The High Court has struck a blow in favour of an employer’s ability to force workers to retire at 65, but has also dealt a backhander to the government, giving hope to Age Concern and other campaigners that the current legal situation will not be with us for much longer.
When European legislation against age discrimination was brought in, the question of whether it would be legal to discriminate against an employee who reaches 65 by sacking them for that reason alone, could be answered with a simple “Yes”.
Campaigners believe, however, that this could and should be challenged as not reflecting the spirit or intention of the European legislation which England and Wales has to uphold in its own laws.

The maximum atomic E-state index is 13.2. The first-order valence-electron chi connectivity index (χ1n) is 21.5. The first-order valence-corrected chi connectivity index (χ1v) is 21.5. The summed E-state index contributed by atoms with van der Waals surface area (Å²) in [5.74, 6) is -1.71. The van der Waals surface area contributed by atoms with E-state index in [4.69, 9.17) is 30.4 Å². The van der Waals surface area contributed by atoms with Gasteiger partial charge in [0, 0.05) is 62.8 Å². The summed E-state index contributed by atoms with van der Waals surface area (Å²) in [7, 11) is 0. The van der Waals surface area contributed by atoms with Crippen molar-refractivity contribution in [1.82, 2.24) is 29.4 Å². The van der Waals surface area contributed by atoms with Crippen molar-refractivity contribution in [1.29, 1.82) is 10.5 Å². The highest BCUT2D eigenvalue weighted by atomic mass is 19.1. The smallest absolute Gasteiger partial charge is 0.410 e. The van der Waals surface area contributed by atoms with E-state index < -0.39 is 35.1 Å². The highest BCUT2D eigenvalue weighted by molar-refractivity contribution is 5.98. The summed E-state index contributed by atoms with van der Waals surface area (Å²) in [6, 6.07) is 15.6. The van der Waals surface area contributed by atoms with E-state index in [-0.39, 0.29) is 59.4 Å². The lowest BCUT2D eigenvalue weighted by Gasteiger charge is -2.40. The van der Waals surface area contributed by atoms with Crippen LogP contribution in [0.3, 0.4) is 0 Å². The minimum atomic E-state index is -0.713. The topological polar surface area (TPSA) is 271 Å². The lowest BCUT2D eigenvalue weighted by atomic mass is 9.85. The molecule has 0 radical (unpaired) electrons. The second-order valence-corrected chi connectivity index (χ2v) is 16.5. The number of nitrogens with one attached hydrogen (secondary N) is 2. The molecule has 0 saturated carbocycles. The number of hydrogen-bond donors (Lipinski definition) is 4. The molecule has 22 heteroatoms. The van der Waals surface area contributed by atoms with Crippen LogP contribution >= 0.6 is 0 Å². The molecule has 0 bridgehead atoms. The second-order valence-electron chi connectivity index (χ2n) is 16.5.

Around 260 Employment Tribunal claims have been waiting for this decision to see if they could get off the ground. It is now clear that they will probably fail.
The upshot of this means that anyone 65 or older, who is currently facing compulsory retirement has no legal right to demand to continue working for the same employer.
Employer’s organisations point out that the ability to force retirement is a lot more dignified than putting the elderly through performance management, and capability related dismissal procedures at the end of their working lives.
However, against a background of what many consider to be reckless mortgage lending in the past decade, there are many people approaching 65 who need to carry on working just to keep a roof over their heads.
The government may change the law in the future which will give hope to those born after 1944 who want or need to carry on working. For now, it’s a question of “watch this space”……
by James Taylor